Banks, insurance companies, brokerage firms, and financial planning firms are all vying for a piece of your portfolio. As a result, consumers often find their assets scattered among these institutions. One solution to this problem is a trust company, which can provide a variety of investment, tax, and estate planning services for clients. This article will provide a high-level overview of the nature and function of trust companies, as well as the services they offer.

What Is a Trust Company?

By definition, a trust company is a separate corporate entity owned by a bank or other financial institution, law firm, or independent partnership. Its function is to manage trusts, trust funds, and estates for individuals, businesses, and other entities. A trust is an arrangement that allows a third party or trustee to hold assets or property for a beneficiary or beneficiaries.

Trust companies get their title from the fact that they act in a fiduciary capacity for their clients—as trustees. A fiduciary is an organization or an individual with the responsibility to act on behalf of others to manage their assets.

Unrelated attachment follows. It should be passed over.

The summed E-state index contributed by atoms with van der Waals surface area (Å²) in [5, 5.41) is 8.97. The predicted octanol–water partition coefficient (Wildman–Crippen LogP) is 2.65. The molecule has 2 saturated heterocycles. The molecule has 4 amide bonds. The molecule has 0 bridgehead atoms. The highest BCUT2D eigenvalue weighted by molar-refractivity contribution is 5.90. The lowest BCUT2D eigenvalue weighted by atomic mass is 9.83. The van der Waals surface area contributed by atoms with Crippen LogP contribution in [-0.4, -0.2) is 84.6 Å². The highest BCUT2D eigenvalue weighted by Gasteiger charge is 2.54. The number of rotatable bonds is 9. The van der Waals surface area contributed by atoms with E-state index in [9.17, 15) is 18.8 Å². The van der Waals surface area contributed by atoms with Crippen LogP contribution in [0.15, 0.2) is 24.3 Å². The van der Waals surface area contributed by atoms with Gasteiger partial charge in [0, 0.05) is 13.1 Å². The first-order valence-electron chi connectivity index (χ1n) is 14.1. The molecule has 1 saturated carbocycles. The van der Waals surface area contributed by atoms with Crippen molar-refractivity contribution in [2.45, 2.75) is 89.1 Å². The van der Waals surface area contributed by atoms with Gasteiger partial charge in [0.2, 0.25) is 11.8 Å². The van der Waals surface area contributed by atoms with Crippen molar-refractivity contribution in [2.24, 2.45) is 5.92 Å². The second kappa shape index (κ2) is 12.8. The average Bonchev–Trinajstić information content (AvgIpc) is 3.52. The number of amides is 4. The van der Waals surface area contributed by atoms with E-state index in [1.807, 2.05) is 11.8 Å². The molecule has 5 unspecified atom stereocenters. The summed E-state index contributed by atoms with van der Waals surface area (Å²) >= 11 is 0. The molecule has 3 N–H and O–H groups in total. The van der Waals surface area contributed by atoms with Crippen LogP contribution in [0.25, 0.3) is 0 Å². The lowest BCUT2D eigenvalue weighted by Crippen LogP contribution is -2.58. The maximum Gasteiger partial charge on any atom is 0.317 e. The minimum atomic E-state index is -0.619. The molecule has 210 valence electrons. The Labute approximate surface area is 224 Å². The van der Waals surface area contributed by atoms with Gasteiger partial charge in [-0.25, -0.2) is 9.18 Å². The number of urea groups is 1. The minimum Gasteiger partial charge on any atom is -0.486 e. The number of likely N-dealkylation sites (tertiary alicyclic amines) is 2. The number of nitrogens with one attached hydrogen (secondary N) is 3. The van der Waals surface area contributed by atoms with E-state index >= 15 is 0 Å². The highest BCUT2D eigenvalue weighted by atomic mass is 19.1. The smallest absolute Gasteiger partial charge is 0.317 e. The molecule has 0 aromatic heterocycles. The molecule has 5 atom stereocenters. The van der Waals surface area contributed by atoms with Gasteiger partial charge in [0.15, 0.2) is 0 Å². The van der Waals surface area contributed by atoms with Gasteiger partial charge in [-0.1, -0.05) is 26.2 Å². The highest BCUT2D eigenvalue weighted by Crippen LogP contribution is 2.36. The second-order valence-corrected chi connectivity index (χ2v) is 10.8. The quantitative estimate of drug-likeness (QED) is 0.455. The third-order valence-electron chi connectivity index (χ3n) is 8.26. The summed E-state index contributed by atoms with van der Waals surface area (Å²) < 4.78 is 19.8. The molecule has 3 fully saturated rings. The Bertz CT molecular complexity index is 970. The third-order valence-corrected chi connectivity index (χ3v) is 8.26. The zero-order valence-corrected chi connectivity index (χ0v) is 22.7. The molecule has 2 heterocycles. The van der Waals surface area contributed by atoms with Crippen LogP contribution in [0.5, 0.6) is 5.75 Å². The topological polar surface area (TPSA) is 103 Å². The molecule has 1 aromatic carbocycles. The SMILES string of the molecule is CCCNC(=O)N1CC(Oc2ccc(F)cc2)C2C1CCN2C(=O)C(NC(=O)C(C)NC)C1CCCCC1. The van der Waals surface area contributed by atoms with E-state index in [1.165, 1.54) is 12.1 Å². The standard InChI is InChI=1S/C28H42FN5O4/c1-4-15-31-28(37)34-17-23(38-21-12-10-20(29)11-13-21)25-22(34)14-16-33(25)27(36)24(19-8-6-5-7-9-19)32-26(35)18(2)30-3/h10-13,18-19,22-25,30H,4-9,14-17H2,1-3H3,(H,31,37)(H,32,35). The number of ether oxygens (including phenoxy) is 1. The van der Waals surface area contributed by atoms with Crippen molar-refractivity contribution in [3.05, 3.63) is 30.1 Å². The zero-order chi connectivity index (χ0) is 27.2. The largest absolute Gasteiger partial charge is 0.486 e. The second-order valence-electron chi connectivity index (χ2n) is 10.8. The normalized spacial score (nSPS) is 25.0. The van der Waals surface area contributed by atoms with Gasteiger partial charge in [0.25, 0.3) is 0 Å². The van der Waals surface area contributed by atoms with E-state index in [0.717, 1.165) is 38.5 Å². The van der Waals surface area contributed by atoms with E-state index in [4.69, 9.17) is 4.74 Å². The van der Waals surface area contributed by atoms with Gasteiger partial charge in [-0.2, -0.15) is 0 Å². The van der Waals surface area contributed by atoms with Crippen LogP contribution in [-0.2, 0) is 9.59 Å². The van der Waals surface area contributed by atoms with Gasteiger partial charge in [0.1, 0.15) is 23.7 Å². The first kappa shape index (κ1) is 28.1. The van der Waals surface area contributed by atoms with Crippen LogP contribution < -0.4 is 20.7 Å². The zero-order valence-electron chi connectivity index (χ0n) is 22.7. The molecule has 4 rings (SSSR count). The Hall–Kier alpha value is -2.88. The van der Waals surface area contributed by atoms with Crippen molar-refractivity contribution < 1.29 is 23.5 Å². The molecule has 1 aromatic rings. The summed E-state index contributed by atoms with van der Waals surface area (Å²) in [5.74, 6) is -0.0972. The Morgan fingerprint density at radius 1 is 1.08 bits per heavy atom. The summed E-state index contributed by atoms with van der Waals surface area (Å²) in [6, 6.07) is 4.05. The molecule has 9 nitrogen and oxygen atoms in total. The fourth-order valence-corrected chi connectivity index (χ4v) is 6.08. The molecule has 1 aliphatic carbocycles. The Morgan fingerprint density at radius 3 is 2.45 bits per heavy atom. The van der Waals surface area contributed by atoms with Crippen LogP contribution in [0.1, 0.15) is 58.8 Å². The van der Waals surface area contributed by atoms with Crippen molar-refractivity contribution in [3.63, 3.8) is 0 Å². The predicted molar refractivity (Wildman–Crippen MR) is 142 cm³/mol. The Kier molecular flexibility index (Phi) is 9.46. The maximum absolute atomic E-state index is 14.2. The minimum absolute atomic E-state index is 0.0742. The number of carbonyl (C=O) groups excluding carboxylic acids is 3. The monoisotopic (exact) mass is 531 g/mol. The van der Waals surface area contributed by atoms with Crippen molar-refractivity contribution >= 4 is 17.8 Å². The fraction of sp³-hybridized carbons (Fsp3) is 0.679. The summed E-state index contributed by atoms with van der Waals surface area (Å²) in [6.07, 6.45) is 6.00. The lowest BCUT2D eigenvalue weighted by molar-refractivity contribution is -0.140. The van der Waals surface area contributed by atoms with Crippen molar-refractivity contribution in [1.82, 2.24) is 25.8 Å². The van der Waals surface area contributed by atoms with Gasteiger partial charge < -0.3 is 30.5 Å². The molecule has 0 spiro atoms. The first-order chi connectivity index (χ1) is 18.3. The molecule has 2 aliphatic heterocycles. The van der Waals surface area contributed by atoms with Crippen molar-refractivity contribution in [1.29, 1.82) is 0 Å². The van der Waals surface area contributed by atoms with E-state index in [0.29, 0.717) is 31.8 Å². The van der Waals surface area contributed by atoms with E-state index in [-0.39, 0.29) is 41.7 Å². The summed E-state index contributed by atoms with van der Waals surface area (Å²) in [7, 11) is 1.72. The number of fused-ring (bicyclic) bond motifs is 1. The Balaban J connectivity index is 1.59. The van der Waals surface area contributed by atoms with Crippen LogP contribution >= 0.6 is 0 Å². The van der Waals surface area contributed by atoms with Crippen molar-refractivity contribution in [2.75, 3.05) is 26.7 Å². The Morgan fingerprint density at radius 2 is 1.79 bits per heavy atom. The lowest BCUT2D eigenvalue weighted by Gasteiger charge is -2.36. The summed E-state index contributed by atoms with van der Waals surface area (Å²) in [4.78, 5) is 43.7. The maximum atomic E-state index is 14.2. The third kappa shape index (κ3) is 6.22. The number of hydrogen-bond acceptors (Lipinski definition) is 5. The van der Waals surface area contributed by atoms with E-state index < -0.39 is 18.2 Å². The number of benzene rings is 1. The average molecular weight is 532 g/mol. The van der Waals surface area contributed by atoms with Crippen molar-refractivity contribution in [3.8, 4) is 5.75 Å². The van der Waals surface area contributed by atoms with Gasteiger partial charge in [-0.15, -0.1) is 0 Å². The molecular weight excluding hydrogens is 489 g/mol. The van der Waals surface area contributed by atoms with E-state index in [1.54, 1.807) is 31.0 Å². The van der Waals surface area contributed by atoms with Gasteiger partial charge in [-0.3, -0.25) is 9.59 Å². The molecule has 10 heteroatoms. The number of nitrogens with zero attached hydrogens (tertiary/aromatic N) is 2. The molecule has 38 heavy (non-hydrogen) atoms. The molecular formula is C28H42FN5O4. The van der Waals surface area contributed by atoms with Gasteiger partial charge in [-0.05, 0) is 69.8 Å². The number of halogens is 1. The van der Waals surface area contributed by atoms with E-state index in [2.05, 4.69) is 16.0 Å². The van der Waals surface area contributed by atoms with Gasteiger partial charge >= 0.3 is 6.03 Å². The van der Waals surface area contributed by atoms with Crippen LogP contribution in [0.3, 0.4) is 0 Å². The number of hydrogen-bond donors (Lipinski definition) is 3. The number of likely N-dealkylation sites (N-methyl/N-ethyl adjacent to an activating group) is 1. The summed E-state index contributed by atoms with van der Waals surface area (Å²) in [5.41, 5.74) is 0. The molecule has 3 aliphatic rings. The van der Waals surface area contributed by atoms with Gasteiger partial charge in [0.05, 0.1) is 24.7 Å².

The majority of a trust company’s assets are held in actual trusts, with the trust company named as the trustee. Trust companies generally employ several types of financial professionals, including financial planners, attorneys, portfolio managers, CPAs, and other tax professionals, trust officers, real estate experts, and administrative personnel.

KEY TAKEAWAYS

  • A trust company is a separate corporate entity owned by a bank or other financial institution, law firm, or independent partnership.
  • A trust is an arrangement that allows a third party or trustee to hold assets or property for a beneficiary or beneficiaries.
  • A trust company manages trusts, trust funds, and estates for individuals, businesses, and other entities.
  • Trust companies perform a wide range of services related to investment and asset management as well as safekeeping services.